The Federal government has missed its target of attracting 5,000 ‘high value immigrants’ to Australia under its Global Talent (Independent) Program, the Department of Home Affairs has revealed.

In its annual report of Australia’s migration program, the Department said it had delivered 4,109 places in 2019-20 against a ‘planning level’ of 5,000. Meanwhile, overall skilled visa numbers fell for the fifth consecutive year.

The 5,000 visa objective for the GTIS program was made at the time of the program being announced in August last year.

Aimed at ‘the world’s most highly skilled migrants’, the visa category was open for those with the potential to earn a minimum of $149,000 per year, since indexed upwards to $153,600, and promised Permanent Residency ‘within weeks’.

Of the visas granted, the ‘Quantum Information, Advanced Digital, Data Science and ICT’ category made up 28% of successful applicants while 26% were in MedTech, the other major industry was Energy and Mining Technology which filled 20% of the place

Smaller categories included AgTech (9%), Space and Advanced Manufacturing (8%), FinTech (6%) and Cyber Security (3%).

Despite the scheme’s intention being to attract global talent, most of the applicants under the scheme were already based in Australia with only 765 applying from overseas. A similar pattern was seen with the ‘Distinguished Talent’ visas where only 156 of the 200 granted were already living in Australia.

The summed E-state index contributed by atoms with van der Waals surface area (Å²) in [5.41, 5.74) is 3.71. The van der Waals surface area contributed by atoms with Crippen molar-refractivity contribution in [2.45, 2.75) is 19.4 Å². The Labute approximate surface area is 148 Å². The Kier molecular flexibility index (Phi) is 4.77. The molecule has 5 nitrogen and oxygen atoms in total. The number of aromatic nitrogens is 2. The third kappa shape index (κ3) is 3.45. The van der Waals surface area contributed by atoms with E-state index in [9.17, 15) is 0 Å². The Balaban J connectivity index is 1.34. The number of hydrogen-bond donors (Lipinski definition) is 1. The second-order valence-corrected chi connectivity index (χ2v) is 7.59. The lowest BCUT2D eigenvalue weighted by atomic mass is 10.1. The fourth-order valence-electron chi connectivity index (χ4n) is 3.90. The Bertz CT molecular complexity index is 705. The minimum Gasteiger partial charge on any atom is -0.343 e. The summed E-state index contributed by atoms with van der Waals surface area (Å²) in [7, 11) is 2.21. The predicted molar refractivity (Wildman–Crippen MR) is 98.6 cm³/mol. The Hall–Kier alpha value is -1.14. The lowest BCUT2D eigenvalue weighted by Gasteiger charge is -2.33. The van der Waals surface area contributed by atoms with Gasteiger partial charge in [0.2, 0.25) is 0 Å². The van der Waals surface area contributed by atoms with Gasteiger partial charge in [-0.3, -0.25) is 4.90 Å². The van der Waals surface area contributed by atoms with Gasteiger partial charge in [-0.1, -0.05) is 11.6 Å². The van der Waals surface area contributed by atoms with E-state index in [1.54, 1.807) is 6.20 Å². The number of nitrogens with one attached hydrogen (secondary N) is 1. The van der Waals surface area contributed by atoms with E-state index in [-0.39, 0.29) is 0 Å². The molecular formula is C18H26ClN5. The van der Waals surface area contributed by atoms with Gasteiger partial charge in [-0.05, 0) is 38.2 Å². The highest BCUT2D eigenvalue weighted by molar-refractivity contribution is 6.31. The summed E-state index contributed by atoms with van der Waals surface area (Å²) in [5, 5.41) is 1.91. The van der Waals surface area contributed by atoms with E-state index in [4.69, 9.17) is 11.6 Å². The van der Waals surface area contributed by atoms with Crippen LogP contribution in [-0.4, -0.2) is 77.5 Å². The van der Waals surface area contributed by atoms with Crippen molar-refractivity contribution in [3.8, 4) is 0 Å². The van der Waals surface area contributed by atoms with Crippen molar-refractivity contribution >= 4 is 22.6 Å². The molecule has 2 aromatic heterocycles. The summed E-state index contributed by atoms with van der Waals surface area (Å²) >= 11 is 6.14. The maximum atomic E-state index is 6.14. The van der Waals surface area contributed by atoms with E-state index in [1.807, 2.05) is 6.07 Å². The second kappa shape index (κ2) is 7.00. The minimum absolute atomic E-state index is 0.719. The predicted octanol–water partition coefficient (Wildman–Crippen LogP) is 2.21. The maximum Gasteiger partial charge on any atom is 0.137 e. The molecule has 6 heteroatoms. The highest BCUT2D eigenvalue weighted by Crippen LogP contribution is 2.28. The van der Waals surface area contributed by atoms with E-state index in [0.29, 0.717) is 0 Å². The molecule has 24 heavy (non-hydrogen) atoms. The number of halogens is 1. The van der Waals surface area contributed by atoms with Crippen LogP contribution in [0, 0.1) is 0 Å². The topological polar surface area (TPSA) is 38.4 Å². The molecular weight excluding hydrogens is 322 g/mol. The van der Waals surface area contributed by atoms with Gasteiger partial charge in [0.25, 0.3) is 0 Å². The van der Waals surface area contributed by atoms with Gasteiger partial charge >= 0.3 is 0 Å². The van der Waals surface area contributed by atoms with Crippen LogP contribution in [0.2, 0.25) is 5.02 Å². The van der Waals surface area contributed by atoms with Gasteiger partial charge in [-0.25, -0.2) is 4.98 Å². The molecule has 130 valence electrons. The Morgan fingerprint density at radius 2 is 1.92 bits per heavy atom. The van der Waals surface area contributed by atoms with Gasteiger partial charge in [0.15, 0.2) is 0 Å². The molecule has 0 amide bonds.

Earlier this month, the Federal government announced it was launching a new taskforce to attract international talent with a particular focus on Singapore, Hong Kong, the United States and United Kingdom.

Nearly all of the applicants under the GTIS were successful with 99.5% being approved. Of the successful GTIS applicants, 1,303 took residence in NSW, 761 in Victoria and 629 in Queensland.

Across the broader skills stream, almost 60% of successful visa applicants were in the Professional category with Technicians and Trade workers making up 17% and managers 9%. The report did not break down the individual occupation categories.

Overall, the broader skill stream intake continued to decline with 95,843 successful applications in 2019-20, down from 109,713 the previous year and down 26% from the 128,973 visas granted in 2012-13. In the years between 2011-12 and 2016-17, the intake had been above the 120,000 mark.